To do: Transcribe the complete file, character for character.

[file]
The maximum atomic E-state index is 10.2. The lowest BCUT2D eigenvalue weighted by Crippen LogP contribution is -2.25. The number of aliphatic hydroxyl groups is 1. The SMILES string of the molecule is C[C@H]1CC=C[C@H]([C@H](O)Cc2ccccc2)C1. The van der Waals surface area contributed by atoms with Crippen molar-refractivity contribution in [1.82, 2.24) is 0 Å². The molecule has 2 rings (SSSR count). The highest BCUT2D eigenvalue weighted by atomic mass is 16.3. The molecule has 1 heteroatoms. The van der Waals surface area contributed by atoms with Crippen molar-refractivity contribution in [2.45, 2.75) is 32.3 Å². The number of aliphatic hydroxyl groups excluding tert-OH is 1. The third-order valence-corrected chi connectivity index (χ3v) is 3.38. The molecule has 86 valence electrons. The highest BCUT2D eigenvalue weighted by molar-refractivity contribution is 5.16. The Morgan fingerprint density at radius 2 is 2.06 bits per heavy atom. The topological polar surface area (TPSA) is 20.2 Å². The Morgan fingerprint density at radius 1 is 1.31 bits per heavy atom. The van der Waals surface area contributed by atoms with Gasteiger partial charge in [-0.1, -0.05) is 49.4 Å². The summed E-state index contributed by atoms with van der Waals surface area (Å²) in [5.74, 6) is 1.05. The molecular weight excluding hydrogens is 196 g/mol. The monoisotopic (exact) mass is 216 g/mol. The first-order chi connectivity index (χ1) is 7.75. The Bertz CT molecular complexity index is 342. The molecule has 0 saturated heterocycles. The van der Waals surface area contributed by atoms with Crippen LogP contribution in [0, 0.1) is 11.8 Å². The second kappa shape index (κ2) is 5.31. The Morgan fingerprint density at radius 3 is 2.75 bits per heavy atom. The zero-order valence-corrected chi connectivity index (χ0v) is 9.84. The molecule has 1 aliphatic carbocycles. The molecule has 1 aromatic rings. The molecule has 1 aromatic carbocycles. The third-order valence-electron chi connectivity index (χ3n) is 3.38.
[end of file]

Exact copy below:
The maximum atomic E-state index is 10.2. The lowest BCUT2D eigenvalue weighted by Crippen LogP contribution is -2.25. The number of aliphatic hydroxyl groups is 1. The SMILES string of the molecule is C[C@H]1CC=C[C@H]([C@H](O)Cc2ccccc2)C1. The van der Waals surface area contributed by atoms with Crippen molar-refractivity contribution in [1.82, 2.24) is 0 Å². The molecule has 2 rings (SSSR count). The highest BCUT2D eigenvalue weighted by atomic mass is 16.3. The molecule has 1 heteroatoms. The van der Waals surface area contributed by atoms with Crippen molar-refractivity contribution in [2.45, 2.75) is 32.3 Å². The number of aliphatic hydroxyl groups excluding tert-OH is 1. The third-order valence-corrected chi connectivity index (χ3v) is 3.38. The molecule has 86 valence electrons. The highest BCUT2D eigenvalue weighted by molar-refractivity contribution is 5.16. The Morgan fingerprint density at radius 2 is 2.06 bits per heavy atom. The topological polar surface area (TPSA) is 20.2 Å². The Morgan fingerprint density at radius 1 is 1.31 bits per heavy atom. The van der Waals surface area contributed by atoms with Gasteiger partial charge in [-0.1, -0.05) is 49.4 Å². The summed E-state index contributed by atoms with van der Waals surface area (Å²) in [5.74, 6) is 1.05. The molecular weight excluding hydrogens is 196 g/mol. The monoisotopic (exact) mass is 216 g/mol. The first-order chi connectivity index (χ1) is 7.75. The Bertz CT molecular complexity index is 342. The molecule has 0 saturated heterocycles. The van der Waals surface area contributed by atoms with Crippen LogP contribution in [0, 0.1) is 11.8 Å². The second kappa shape index (κ2) is 5.31. The Morgan fingerprint density at radius 3 is 2.75 bits per heavy atom. The zero-order valence-corrected chi connectivity index (χ0v) is 9.84. The molecule has 1 aliphatic carbocycles. The molecule has 1 aromatic rings. The molecule has 1 aromatic carbocycles. The third-order valence-electron chi connectivity index (χ3n) is 3.38.